This Sunday at 10pm, AMC’s Mad Men is back, along with its long pours of afternoon scotch and truckloads of unfiltered cigarettes. Fans of the 1960’s drama (including President Obama) have their remotes poised to begin season four.
Though the show deals in the mores of the time – bald-faced sexism, racism and homophobia among others – season three closed with hints of the social change to come. Big players at the show’s fictional ad agency split to run their own operation out of a hotel room and main character Don Draper awaited his wife’s divorce papers.
Blogger Kim Potts believes season four will take a new tack, adding more humor to the writing and honing in on life at the ad agency. She says the boozy meat market of seasons yore has become a scrappy agency fighting for every dollar, changing the energy of the show. “One of the complaints that people had last season was that they felt there was too much focus on Don’s home life,” she says. “There’s definitely a return to where we first jumped in with the show, in the office.”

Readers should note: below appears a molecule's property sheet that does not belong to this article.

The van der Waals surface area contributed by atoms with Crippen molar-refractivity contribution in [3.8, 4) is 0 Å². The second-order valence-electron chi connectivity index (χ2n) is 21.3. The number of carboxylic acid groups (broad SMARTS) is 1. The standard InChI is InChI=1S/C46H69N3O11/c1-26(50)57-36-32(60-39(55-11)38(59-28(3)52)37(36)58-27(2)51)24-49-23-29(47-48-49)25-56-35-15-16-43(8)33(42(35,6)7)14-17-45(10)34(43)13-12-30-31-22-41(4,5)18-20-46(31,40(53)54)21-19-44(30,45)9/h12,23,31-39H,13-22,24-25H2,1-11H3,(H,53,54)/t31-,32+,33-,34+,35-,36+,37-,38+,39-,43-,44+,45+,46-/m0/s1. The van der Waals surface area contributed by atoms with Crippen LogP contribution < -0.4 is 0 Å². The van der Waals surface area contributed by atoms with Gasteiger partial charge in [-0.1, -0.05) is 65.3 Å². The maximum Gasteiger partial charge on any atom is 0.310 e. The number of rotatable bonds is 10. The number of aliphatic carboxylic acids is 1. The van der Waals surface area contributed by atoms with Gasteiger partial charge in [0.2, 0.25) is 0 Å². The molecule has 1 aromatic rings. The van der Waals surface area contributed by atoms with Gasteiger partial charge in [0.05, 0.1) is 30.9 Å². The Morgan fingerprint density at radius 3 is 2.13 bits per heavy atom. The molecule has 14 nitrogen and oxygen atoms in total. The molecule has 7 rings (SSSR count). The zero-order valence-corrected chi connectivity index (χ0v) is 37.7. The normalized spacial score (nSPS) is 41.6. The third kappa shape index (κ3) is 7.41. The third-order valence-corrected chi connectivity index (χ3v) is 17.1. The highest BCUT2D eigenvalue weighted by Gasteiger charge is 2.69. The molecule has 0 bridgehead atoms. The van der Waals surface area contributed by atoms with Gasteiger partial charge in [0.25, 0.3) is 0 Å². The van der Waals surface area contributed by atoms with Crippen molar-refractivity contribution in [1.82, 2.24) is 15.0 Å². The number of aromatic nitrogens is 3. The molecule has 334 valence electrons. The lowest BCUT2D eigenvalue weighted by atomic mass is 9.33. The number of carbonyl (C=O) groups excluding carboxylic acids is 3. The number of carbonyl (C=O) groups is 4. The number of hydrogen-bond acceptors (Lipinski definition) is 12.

Last season, there were Mad Men viewing parties at bars and in living rooms across New York. For this season’s premiere, the press is buzzing and blogging, but for those Netflix-addicted New Yorkers without cable, it appears that a paltry few locations like Times Square and the Roosevelt’s Madison Club Lounge will be screening the show, though they haven’t published any press.
To get ready for season four, here are some clips as well as a few of our favorite parodies, (because who can help making fun of characters that take themselves as seriously as Don Draper does?)
Between the affairs and the summer houses, this promo for season four makes the rules of Mad Men sound like fun, complete with some of the best clips from all three seasons.
Roger Sterling, famous for his unfiltered one-liners, explains "what men do," or what they did in ad agencies in the 60's. Conclusion? They drank.
Aprons, laundry and the faux British accents are the stuff of this parody of a Mad Men trailer. Oh, and sexism. That, too.
You think a show with tons of smoking, drinking and sex isn't appropriate for the Crayola-and-Play-Doh set? Sesame Street says you're wrong.